This year, while the Trump administration has fixated on what it describes as acute peril posed by immigrants and refugees from the Muslim world, there have been three domestic terrorism-related incidents involving American-born military veterans.
Esteban Santiago, accused of murdering five people in a January 6th shooting rampage at Florida’s Fort Lauderdale Airport, was a mentally disturbed ex-National Guard soldier who was born in New Jersey. Several weeks before his killing spree, Santiago — who was living in Anchorage, Alaska — contacted the FBI to tell them that the CIA was controlling his mind and “forcing” him to join ISIS. Following a brief psychiatric detention, Santiago was given back his personal firearm, and a few weeks later made the fatal trip to Florida.
After his arrest, Santiago allegedly said that he had carried out the attack on behalf of ISIS. This may be a manifestation of an ongoing delusion, or the confession of a “lone wolf” terrorist — but given the Deep State’s track record it wouldn’t be wise to rule out the possibility that Santiago had told some version of the truth to the FBI prior to the attack.
On January 31, four days after Trump issued his travel ban executive order, another American-born ex-soldier named Joshua Cummings calmly walked up to a transit guard in Denver and shot him in the head. The victim, 56-year-old Scott Von Lanken, was a pastor who worked part-time as a private security officer. Cummings, a former Army Sergeant and a recent convert to Islam who had relocated to the Denver area from Texas, had alienated several members of the mosque he was attending through his overt militancy and intolerance. He likewise claimed, after the fact, that he carried out the attack on behalf of ISIS.
On Christmas eve the leaders of that congregation sent an urgent email to the Department of Homeland Security describing Cummings and expressing their concern that “He seems pretty advanced in his path of radicalization.” Leviathan’s apex security agency either did nothing to act on that intelligence, or quietly abetted the subject’s worst impulses. The former possibility would be unconscionable, but the latter, once again, cannot be discounted — as the third recent terror-related episode illustrates.
Just two days ago (February 21), the FBI announced the arrest of Missouri resident Robert Lorenzo Hester, Jr. on charges of offering material support to ISIS.
Hester was born in Missouri and converted to Islam following a brief and unsuccessful stint in the U.S. Army and now calls himself Mohammed Junaid Al Amreeki. He came to the attention of the FBI through a series of social media posts in which he condemned Washington’s foreign policy and what he viewed as the government’s consistent abuse of Muslims. Among his complaints were the Obama administration’s bombing of Yemen and – ironically – US and Israeli support for ISIS, which he did not recognize as representing authentic Islam.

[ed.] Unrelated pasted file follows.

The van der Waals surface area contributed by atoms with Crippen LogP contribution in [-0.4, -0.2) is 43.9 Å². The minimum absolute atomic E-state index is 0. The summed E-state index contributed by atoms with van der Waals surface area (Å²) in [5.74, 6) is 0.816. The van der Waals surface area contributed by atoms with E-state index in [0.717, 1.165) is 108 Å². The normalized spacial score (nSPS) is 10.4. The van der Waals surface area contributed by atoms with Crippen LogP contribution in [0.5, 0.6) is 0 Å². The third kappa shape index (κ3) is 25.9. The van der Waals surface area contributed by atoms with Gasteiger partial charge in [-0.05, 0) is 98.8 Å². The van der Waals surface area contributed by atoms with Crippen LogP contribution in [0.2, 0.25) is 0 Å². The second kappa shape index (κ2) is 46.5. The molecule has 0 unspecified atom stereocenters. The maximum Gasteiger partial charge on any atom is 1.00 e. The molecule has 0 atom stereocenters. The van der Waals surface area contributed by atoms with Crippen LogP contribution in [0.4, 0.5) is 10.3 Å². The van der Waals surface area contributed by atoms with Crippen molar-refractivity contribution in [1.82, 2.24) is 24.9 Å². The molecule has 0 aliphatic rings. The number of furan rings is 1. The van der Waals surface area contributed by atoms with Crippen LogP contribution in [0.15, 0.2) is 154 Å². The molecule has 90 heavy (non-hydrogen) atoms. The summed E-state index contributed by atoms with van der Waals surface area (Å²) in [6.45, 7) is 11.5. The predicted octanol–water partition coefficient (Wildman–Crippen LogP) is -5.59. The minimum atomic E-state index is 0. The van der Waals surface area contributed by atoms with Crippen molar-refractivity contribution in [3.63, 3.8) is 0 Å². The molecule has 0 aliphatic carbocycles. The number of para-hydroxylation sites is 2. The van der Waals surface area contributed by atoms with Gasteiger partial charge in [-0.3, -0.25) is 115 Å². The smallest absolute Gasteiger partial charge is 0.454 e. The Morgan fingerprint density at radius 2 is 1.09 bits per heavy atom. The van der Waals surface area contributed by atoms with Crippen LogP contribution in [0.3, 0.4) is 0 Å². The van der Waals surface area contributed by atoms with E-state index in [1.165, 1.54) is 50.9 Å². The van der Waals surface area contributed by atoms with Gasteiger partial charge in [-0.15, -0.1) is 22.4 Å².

“A true Muslim,” Hester argued, “would never commit suicide bombing during Ramadan at the Prophet’s [mosque],” an incident that he took as demonstrating that ISIS was either apostate or a group controlled by enemies of his religion. Citing the example of right-leaning citizen militias and similar community self-defense groups, Hester spoke of an interest in organizing the “Lions of the Ummah” for the purpose of defending fellow Muslims against violence. On the evidence provided by the FBI, it doesn’t appear that Hester was inclined toward “direct action” against the US government until after he was targeted by the Bureau’s Homeland Security Theater troupe.
Last August, as documented in the federal criminal complaint, Hester was approached online by an FBI informant posing as a fellow Muslim who explored the depths of his grievances and carefully channeled them in the direction of prosecutable offenses. Over the next six months two FBI provocateurs guided Hester through the familiar ritual of radicalization.
Prior to being contacted by the FBI, Hester had considered moving to a Muslim country.
“I don’t like America, like for my kids,” Hester told an FBI terrorism facilitator (yes, that is how the Bureau’s Homeland Security Players have been described in federal court documents). Hester elaborated by saying that he was new to the Islamic religion and was often confused by what he read about its tenets online. His ever-helpful “friend” asked if Hester was “looking for an Islamic state,” eliciting an affirmative response from the subject that would later be used as evidence of an allegiance to ISIS.
The criminal complaint offers the de rigueur disclaimer that as the scripted “plot” unfolded, Hester was offered several chances to withdraw. It also documents that at one point, after the undercover operatives had seduced the subject into the alleged conspiracy, one of them threatened to harm his family if he “talked about any plans” or otherwise defied the instructions of his handlers.
Hester was eventually told to obtain roofing nails and other materials for pipe bombs that were supposedly to be used in a series of attacks on President’s Day. He was arrested at a storage facility on February 17.
It may never be known if Esteban Santiago was acting under the influence of the CIA or some other intelligence agency. While there’s no evidence that Joshua Cummings carried out a false-flag attack, the Homeland Security Department could be considered an accessory before the fact, given the advance warning it received from the Denver mosque. Lorenzo Hester’s “terrorist plot” was a pure FBI contrivance.
None of these “military-age men” came from any of the countries subject to the Trump administration’s travel ban. Shutting down immigration completely — or encasing the continental United States in an impregnable force field — would do nothing to protect the public from dangers that can be synthesized by the same agencies that supposedly provide that protection.